Why So Much Modern Reporting Bothers Us
Scott Rosenberg recently wrote a piece titled: no more bouncers at the journalism club door. It’s a good read and Scott makes quite a logical case that anyone can now do journalism. I agree, it’s no longer a special skill set unique to a select few. When every company is a media company and anyone can do journalism, the strategies of pure media companies and pure content creators needs to change.
The whole article linked above is worth reading, but one bit from it stood out as worth reiterating, which highlights why much modern reporting tends to bother us:
The phenomenon is this: There’s an inverse relationship between the amount of knowledge you have on a given topic and your level of satisfaction with the media coverage of that topic.
More simply: the better you know a subject the more you think its coverage stinks.
And that’s one of the (many) reasons traditional media outlets have been disrupted. In essence, those of us with the most passion about a subject can cover it in a way that is more meaningful to industry insiders than any outsider can.
If you’re versed in a subject, immersed in niche digital channels where deep discussions happen surrounding the subject and see mainstream media covering it at the shallow level, it tends to bother you.
Has this happened to you? Have you read an article on a subject you have knowledge in and thought the reporting was lacking? If so, why haven’t you decided to do something about this and engage in journalism yourself?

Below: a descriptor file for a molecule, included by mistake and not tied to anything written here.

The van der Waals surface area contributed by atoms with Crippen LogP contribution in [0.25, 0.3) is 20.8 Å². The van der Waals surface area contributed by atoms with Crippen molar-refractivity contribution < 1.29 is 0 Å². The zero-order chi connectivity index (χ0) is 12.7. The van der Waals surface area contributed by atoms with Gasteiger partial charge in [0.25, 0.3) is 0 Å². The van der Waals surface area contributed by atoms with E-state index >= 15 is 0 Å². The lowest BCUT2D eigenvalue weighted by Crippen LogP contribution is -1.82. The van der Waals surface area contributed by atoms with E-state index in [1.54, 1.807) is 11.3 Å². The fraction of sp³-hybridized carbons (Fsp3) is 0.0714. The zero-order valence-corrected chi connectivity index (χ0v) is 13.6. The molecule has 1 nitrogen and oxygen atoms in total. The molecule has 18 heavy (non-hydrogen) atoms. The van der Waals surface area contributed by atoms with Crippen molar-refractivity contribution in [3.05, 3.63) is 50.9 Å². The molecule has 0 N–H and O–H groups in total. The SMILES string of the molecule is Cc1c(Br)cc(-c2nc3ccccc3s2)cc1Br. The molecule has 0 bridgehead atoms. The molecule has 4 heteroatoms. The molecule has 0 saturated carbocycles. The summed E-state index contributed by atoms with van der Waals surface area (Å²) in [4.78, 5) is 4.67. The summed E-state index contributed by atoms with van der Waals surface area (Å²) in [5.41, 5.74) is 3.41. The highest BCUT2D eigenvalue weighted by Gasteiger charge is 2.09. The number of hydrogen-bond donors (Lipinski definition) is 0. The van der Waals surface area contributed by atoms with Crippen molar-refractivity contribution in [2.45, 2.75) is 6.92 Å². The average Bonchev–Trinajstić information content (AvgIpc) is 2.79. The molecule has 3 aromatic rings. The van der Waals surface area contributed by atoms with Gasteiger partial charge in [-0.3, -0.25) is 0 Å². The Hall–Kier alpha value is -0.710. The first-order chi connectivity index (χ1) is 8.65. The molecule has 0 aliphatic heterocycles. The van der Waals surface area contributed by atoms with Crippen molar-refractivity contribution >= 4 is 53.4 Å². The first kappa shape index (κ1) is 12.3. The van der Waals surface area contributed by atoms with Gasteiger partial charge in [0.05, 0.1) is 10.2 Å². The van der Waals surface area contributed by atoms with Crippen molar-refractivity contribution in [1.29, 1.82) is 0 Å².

This applies to companies as much as individuals, and this frustration marks an opportunity for the intrepid few willing to go deeper into subjects than most who merely flirt with the surface.
That’s the strategy: go deeper, cover in more depth and provide sharper analysis than anyone else can. Sustain this over long periods of time and become the go-to source within the industry. Both pure media companies and companies with something to sell (whether services or products) can do this. In time, they’ll even attract other media, looking for glimpses into the inner workings of the industry (they’ll quote you, interview you or link to you – transferring authority to you).
If your media is the variety that scratches an itch no one else can find, you’ll influence a niche more than the shallow reporting that now just tends to bother us.